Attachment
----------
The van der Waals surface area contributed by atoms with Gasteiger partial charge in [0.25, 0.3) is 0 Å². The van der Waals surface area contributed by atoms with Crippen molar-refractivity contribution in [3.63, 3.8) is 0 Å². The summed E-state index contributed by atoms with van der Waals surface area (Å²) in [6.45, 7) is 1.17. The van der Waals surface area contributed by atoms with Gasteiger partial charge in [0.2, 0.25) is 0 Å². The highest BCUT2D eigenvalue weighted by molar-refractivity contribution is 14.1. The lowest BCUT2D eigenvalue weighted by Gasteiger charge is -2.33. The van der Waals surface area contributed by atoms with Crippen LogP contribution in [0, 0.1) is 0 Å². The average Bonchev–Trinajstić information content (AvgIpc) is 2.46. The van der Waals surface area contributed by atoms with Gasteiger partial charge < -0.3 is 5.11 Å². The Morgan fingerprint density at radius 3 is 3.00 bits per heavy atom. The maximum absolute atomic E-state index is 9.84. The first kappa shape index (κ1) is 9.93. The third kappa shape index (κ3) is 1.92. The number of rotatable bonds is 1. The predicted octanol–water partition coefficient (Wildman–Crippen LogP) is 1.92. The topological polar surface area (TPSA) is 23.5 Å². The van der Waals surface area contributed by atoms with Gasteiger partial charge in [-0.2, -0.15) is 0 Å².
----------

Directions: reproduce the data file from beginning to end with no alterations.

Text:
The van der Waals surface area contributed by atoms with Gasteiger partial charge in [0.25, 0.3) is 0 Å². The van der Waals surface area contributed by atoms with Crippen molar-refractivity contribution in [3.63, 3.8) is 0 Å². The summed E-state index contributed by atoms with van der Waals surface area (Å²) in [6.45, 7) is 1.17. The van der Waals surface area contributed by atoms with Gasteiger partial charge in [0.2, 0.25) is 0 Å². The highest BCUT2D eigenvalue weighted by molar-refractivity contribution is 14.1. The lowest BCUT2D eigenvalue weighted by Gasteiger charge is -2.33. The van der Waals surface area contributed by atoms with Crippen LogP contribution in [0, 0.1) is 0 Å². The average Bonchev–Trinajstić information content (AvgIpc) is 2.46. The van der Waals surface area contributed by atoms with Gasteiger partial charge < -0.3 is 5.11 Å². The Morgan fingerprint density at radius 3 is 3.00 bits per heavy atom. The maximum absolute atomic E-state index is 9.84. The first kappa shape index (κ1) is 9.93. The third kappa shape index (κ3) is 1.92. The number of rotatable bonds is 1. The predicted octanol–water partition coefficient (Wildman–Crippen LogP) is 1.92. The topological polar surface area (TPSA) is 23.5 Å². The van der Waals surface area contributed by atoms with Gasteiger partial charge in [-0.2, -0.15) is 0 Å².